Patricia has written dozens of nonfiction books for young readers. She said, "I'm a retired elementary school teacher, writer and photographer. My stories, articles, quizzes, puzzles, and photos have appeared in many magazines for both children and adults. Children's magazines where I've been published include Highlights for Children, Cricket, Children's Digest," and more. "My hobbies include birdwatching, hiking, camping, photography, and travel."

What drove/inspired you to get started?

I decided when I was a little girl and learned to read that I wanted to write books some day. It took me a LONG time to get started!

Do you have any specialized training?

I have training as a teacher, plus I've taken many workshops and seminars, including Highlights Workshops at Chautauqua, Children's Writer's Workshops at Wildacres, seminars at University of Iowa, and the Anitoch College Writer's Workshops in Yellow Springs, Ohio. I also took classes and seminars in photography.

Has this been something you've always wanted to do?


Have there been any obstacles along the way?

Rejections! And having time to get everything done.

Before you got the all important contract, how did your friends and family react to your goals? Were they supportive?

Most were supportive.

Now that you have a book (s) in print, do you get different reactions from friends and family?

Most of them like to tell people that they have a friend who writes real books.

How did you land that very first book deal?

I queried Enslow on a biography of Annie Oakley, who is from my hometown. The editor wrote back that she had just assigned a book on Annie to someone else, but to call her if I were interested in other topics. I did, and she assigned the Daniel Boone book. Of course, I had to write a complete outline and the first chapter before I got a contract. After that, I just had to write an outline for each book.

Did you have any misconceptions in the beginning about the whole book process?

Not really. I'd read dozens of books and magazines on writing, so it was pretty much as I expected.

How would you describe your work? What's the most important thing you'd like others to get out of it?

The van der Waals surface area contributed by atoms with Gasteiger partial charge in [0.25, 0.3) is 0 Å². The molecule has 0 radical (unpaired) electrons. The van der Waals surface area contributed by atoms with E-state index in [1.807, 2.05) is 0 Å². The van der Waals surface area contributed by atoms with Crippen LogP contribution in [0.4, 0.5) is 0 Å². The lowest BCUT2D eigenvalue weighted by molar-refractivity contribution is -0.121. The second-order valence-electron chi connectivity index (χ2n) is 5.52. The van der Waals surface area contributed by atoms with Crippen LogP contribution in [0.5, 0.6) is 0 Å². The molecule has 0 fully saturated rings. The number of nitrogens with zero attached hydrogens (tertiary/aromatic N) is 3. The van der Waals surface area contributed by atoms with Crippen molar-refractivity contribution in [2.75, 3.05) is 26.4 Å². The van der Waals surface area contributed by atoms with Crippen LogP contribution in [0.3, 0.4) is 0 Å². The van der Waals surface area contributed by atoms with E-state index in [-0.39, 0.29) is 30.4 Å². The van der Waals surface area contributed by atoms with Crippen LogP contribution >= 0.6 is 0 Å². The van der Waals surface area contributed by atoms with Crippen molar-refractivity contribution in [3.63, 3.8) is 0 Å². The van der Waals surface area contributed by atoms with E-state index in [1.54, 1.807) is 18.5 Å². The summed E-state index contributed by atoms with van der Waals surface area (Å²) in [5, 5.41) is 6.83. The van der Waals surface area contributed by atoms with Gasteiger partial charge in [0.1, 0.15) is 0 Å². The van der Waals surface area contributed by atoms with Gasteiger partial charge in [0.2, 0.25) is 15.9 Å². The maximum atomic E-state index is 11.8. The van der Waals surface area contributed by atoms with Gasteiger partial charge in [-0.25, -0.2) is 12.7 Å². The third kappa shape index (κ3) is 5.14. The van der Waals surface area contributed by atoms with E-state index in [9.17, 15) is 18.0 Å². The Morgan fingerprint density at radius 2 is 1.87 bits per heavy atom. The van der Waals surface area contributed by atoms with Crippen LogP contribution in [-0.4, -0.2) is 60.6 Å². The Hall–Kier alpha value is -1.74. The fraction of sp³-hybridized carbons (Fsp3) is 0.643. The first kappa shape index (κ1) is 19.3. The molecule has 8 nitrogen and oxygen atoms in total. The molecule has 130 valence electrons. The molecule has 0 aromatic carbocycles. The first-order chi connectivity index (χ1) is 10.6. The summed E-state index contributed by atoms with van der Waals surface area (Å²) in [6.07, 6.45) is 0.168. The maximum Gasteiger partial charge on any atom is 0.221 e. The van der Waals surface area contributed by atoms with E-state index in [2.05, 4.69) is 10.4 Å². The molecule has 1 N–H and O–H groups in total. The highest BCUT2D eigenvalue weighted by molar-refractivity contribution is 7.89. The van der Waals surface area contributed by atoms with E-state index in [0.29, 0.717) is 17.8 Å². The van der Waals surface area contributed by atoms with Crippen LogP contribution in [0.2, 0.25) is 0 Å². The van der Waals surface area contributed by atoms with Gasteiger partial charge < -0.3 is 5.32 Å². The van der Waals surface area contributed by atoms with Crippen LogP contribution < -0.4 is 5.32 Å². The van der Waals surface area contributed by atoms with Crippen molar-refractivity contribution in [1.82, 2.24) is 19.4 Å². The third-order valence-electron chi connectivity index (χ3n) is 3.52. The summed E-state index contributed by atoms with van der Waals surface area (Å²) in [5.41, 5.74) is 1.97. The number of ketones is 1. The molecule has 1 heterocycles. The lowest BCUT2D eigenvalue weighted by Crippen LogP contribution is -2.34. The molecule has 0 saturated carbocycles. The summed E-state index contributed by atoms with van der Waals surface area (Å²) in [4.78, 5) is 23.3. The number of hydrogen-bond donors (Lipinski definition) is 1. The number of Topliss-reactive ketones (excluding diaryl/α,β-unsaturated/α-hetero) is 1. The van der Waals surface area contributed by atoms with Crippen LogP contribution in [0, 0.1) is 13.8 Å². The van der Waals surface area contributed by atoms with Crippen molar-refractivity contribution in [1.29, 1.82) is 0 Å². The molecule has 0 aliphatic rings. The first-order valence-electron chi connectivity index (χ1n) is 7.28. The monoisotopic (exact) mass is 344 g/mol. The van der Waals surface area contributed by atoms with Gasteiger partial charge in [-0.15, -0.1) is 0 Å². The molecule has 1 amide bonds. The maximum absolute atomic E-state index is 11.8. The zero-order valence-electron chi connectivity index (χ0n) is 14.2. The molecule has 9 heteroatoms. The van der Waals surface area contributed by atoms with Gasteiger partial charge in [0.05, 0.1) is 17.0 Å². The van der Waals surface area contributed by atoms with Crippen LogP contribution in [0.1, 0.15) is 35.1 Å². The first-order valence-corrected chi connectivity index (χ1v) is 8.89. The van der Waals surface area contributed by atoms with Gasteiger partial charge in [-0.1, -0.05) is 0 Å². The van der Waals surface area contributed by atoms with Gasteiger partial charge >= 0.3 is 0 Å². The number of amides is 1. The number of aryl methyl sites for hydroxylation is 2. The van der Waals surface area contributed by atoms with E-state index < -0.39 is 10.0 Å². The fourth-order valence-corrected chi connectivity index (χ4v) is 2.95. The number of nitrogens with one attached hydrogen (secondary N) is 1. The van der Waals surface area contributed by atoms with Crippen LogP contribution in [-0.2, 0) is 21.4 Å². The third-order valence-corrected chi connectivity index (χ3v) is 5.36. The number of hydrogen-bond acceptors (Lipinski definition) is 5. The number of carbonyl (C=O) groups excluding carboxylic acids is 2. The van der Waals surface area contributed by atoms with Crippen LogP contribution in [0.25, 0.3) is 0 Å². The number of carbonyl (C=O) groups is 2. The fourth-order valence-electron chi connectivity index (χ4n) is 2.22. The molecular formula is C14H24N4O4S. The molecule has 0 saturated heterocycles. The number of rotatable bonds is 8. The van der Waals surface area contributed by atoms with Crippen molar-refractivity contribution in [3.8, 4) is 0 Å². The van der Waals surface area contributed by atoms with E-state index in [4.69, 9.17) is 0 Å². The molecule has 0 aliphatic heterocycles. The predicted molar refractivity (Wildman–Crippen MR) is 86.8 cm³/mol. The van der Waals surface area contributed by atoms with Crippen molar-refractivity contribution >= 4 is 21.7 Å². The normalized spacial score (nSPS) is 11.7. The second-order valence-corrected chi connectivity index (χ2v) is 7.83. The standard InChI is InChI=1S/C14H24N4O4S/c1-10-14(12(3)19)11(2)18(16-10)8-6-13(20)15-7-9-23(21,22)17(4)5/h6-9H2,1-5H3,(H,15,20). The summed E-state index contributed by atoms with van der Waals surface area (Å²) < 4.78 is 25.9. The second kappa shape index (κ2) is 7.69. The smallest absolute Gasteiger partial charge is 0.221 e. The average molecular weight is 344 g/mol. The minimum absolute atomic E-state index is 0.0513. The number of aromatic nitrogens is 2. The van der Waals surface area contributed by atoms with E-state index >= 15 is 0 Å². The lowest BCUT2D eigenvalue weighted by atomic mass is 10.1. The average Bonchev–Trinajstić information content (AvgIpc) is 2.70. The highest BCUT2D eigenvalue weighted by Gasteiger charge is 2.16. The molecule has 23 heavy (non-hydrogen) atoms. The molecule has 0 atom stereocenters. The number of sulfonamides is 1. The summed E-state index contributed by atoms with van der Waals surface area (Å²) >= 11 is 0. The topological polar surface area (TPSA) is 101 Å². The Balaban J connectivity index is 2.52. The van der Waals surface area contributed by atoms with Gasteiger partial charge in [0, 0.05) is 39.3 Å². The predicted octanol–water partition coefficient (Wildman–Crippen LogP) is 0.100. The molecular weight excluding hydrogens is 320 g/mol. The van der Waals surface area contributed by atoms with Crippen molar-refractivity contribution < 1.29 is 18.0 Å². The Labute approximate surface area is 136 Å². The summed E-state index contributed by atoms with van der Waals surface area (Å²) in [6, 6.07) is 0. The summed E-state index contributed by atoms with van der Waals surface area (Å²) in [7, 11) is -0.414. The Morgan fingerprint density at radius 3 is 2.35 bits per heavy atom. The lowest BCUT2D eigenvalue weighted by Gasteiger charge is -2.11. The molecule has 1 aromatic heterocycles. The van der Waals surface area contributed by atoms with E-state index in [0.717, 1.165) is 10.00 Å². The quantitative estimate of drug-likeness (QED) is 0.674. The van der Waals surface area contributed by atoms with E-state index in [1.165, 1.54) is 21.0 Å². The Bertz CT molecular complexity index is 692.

Since my books have all been nonfiction, of course I'm trying to inform kids about the topics I write about, but I try to write in an interesting way that will hold their interest. I'd like to have kids read my books because they enjoy them, not because they have to read them for book reports!

Do you have an agent? If yes, please explain how you acquired your agent and how you think having one has helped you. If you don't have an agent, would you consider getting one?

No, I don't have an agent. If I finish a couple of MG novels I'm working on, I might look for an agent. I don't think I need one for nonfiction.Describe your relationship with your editor(s) (art > director if applicable). All very different. The first editor and I clicked right away, and I loved working with her. She left Enslow after my third book, and I had many problems with the editor who replaced her. It was a relief to find that almost everyone else had the same reaction. Then I worked with another editor who was pleasant to work with, but after I did four books for her, she said she didn't have any titles available for this year. I've worked with two different editors for Baseline Development, but since they have such a fast turnaround time, you don't work with them for long. They've both been very helpful about answering my questions, though.

How do you most often communicate with your publisher--e-mail, phone, or snail mail?

Have done all three. Probably more e-mail than anything else, followed by phone calls.

What books do you have in the works now?

I'm working right now on the Revolutionary War book, but it's a short book and will be done in a week or so. Am working on a couple of novels, a book for adults on my mother's struggle with Alzheimer's, and have a couple of other nonfiction books in mind.

Is there anything you'd do differently with your new projects?

I'd like to do some books on nature and more biographies, as well as MG novels. Do you do any author events? If so, please describe what they generally consist of.I've taught workshops both online and in person, been a breakout speaker for a SCBWI conference, done school visits and booksignings.

How important do you think author appearances are for you and your book(s)?

Not very, because most of my books are not bought by the general public, but by schools and libraries. Besides, the books are so expensive with the library binding, that it's hard to sell them. If I sell a novel or a picture book, then I think author appearances would be important.

What's the best thing about publishing a book? What's the worst?

A feeling of accomplishment and knowing you have a chance to influence young readers is the best. Not sure I can think of anything bad about it.

Any last words of encouragement for beginners?

Hang in there! For years I sent out one or two things a year and when they were rejected, never sent them out again. When I was almost ready to retire and decided I really wanted to do this as a second career, I started writing and sending out lots of stuff. Within a year, I was selling to magazines. Also read loads of children's books, and it wouldn't hurt to take a course from ICL. I teach for them, so of course I'd say that, but in the basic course, I could have learned everything it took me ten years to learn from reading.